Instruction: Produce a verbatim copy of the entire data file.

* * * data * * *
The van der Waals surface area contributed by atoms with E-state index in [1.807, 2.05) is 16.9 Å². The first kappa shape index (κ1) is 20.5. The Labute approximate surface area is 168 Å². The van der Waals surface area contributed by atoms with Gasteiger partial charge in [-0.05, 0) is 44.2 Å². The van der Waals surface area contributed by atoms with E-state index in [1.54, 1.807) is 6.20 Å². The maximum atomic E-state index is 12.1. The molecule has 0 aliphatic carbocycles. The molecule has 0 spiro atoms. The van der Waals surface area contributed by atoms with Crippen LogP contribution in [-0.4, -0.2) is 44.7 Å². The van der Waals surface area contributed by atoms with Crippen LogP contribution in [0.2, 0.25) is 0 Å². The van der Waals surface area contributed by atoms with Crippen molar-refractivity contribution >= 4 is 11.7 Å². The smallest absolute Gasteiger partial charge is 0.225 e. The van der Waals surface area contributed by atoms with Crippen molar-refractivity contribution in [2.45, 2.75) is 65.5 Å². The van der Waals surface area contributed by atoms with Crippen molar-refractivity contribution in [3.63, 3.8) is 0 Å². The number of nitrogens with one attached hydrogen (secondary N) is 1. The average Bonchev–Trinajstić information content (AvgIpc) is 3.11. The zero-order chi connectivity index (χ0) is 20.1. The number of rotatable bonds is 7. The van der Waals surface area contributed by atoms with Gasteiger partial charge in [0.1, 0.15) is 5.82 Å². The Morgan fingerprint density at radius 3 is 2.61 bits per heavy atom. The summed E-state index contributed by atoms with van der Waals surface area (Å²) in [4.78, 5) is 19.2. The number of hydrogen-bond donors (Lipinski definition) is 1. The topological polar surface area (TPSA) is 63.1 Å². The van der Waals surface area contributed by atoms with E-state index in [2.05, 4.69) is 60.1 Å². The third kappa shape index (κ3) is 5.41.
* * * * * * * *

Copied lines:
The van der Waals surface area contributed by atoms with E-state index in [1.807, 2.05) is 16.9 Å². The first kappa shape index (κ1) is 20.5. The Labute approximate surface area is 168 Å². The van der Waals surface area contributed by atoms with Gasteiger partial charge in [-0.05, 0) is 44.2 Å². The van der Waals surface area contributed by atoms with E-state index in [1.54, 1.807) is 6.20 Å². The maximum atomic E-state index is 12.1. The molecule has 0 aliphatic carbocycles. The molecule has 0 spiro atoms. The van der Waals surface area contributed by atoms with Crippen LogP contribution in [-0.4, -0.2) is 44.7 Å². The van der Waals surface area contributed by atoms with Crippen LogP contribution in [0.2, 0.25) is 0 Å². The van der Waals surface area contributed by atoms with Crippen molar-refractivity contribution >= 4 is 11.7 Å². The smallest absolute Gasteiger partial charge is 0.225 e. The van der Waals surface area contributed by atoms with Crippen molar-refractivity contribution in [2.45, 2.75) is 65.5 Å². The van der Waals surface area contributed by atoms with Crippen molar-refractivity contribution in [3.63, 3.8) is 0 Å². The number of nitrogens with one attached hydrogen (secondary N) is 1. The average Bonchev–Trinajstić information content (AvgIpc) is 3.11. The zero-order chi connectivity index (χ0) is 20.1. The number of rotatable bonds is 7. The van der Waals surface area contributed by atoms with Gasteiger partial charge in [0.1, 0.15) is 5.82 Å². The Morgan fingerprint density at radius 3 is 2.61 bits per heavy atom. The summed E-state index contributed by atoms with van der Waals surface area (Å²) in [4.78, 5) is 19.2. The number of hydrogen-bond donors (Lipinski definition) is 1. The topological polar surface area (TPSA) is 63.1 Å². The van der Waals surface area contributed by atoms with E-state index in [2.05, 4.69) is 60.1 Å². The third kappa shape index (κ3) is 5.41.